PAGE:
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Seven Little People and their Friends

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Wish the First.—Under the Sea.  

ITTLE Effie Gilder's porridge did taste good! and so it ought; for beside that Mother Gilder made it, and Mother Gilder's porridge was always just right, Effie was eating it on her seat upon the sea-shore in front of her father's house. The sun was just going down and the tide was rising, so that the little waves came tumbling up on the beach, as if they were racing, each one falling headlong on the sand in the scramble to get there first; and then slipping back again, there would be left a long streak of white foam just out of reach of Effie. She was sitting on what she called her chair, but it was a chair without legs or back or arms—only a great flat stone, where she used to come every sunshiny afternoon and eat her bowl of porridge.

It was smoking-hot—that porridge! and she was eating away with a great relish, holding the bowl in her lap and drumming upon it with her drumstick of a spoon. I wish you could have seen her as she sat there, with her hat falling off and the sun touching her hair and turning the rich auburn into a golden colour. But somebody did see her; for just before the sun went down, Effie spied an old man coming along the beach to the place where she sat. "That must be Uncle Ralph," thought she, "coming home from fishing." "No," she said; as he came nearer, "it isn't, it's Granther Allen." "Why no! it isn't Granther; who can it be? what a queer old man!"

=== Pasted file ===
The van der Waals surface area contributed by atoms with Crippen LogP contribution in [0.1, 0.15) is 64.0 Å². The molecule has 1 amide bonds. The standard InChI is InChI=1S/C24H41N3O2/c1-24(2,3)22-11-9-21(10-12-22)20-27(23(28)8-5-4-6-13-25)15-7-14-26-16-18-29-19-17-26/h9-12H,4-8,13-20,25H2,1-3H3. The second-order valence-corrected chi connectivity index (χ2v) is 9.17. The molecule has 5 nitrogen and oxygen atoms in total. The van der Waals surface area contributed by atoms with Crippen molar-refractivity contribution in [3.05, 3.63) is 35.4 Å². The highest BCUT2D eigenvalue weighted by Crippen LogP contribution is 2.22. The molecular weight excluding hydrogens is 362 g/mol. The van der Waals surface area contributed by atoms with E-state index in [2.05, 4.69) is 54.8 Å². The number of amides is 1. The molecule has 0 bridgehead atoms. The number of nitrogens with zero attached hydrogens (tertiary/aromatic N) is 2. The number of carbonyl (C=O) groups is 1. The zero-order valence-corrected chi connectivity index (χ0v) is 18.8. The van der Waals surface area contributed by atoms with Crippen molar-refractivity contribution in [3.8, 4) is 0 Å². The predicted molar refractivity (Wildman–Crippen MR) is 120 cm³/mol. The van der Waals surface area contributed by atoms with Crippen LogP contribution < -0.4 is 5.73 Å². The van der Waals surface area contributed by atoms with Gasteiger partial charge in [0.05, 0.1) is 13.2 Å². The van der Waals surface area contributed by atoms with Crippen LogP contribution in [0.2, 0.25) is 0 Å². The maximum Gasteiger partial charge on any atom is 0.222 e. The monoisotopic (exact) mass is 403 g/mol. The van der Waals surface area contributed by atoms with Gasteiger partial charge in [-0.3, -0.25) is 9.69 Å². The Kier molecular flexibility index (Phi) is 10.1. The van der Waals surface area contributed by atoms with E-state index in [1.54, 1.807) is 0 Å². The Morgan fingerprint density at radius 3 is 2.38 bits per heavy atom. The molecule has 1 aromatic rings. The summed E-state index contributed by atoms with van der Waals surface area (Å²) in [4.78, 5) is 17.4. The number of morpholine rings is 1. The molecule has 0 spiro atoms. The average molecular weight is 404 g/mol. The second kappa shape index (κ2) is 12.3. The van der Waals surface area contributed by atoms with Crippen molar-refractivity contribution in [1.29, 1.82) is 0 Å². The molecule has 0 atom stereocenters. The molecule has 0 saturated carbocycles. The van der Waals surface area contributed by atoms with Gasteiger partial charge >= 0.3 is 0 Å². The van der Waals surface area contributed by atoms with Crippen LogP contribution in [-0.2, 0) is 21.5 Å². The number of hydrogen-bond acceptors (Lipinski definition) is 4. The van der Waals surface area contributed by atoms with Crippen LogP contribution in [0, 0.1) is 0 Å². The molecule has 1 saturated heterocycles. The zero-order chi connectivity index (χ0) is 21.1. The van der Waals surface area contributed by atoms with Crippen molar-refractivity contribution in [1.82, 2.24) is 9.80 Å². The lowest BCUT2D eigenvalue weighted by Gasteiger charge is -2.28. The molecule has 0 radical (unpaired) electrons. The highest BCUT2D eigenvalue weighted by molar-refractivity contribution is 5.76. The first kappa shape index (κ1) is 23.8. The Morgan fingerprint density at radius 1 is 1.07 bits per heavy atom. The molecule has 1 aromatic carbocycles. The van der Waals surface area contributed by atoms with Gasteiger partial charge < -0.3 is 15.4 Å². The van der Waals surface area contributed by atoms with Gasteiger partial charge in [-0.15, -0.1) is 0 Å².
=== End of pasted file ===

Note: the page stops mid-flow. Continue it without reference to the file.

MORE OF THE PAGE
"Effie spied an old man coming along the beach."

By this time the old man had come quite near. He was a very old man. His hair was long and as white as snow; he was so bent over that as he leaned upon his smooth stout cane, his head almost touched the knob on the top of it; and it kept wagging sidewise, as if he were saying "No" all the time. He had on a long grey coat almost the colour of his hair, and it reached down to his feet on which was a pair of shoes so covered with dust that they were of the same colour as his coat; and his hat was the oddest of all! it was very high and peaked, and looked as if it had been rubbed in the flour barrel before he put it on.

This old man came up toward Effie very slowly, his head shaking all the time and his feet dragging one after the other as if he could hardly reach her. Effie began to be frightened, but when he spoke to her it was with such a sweet musical voice that she thought she had never heard anything half so beautiful.

"My little child," said he, "I am very tired; I have come a long way to-day and have had nothing to eat since morning. Will you give me some of your porridge that looks so nice?"

"Oh yes! sir," said Effie, jumping up and giving him the bowl. "But there isn't much left. Won t you come into the house and mother will give you some bread."

"Oh, no! my little girl," said the old man. "I do not need anything more than this porridge to make me strong again;" and as he spoke, he raised himself up and stood as straight as his own smooth stick that his hand hardly rested on; and his head stopped wagging, and he stood there a tall old man with a beautiful face and such a beautiful voice as he asked again:

"What is your name, my little girl?"

"Effie Gilder, sir. And this is my birth-day; I'm six years old to-day."

"Six years old to-day! and what shall I give you, little Effie, on this your birth-day? I love all good little children, and you were good to me to give me your porridge....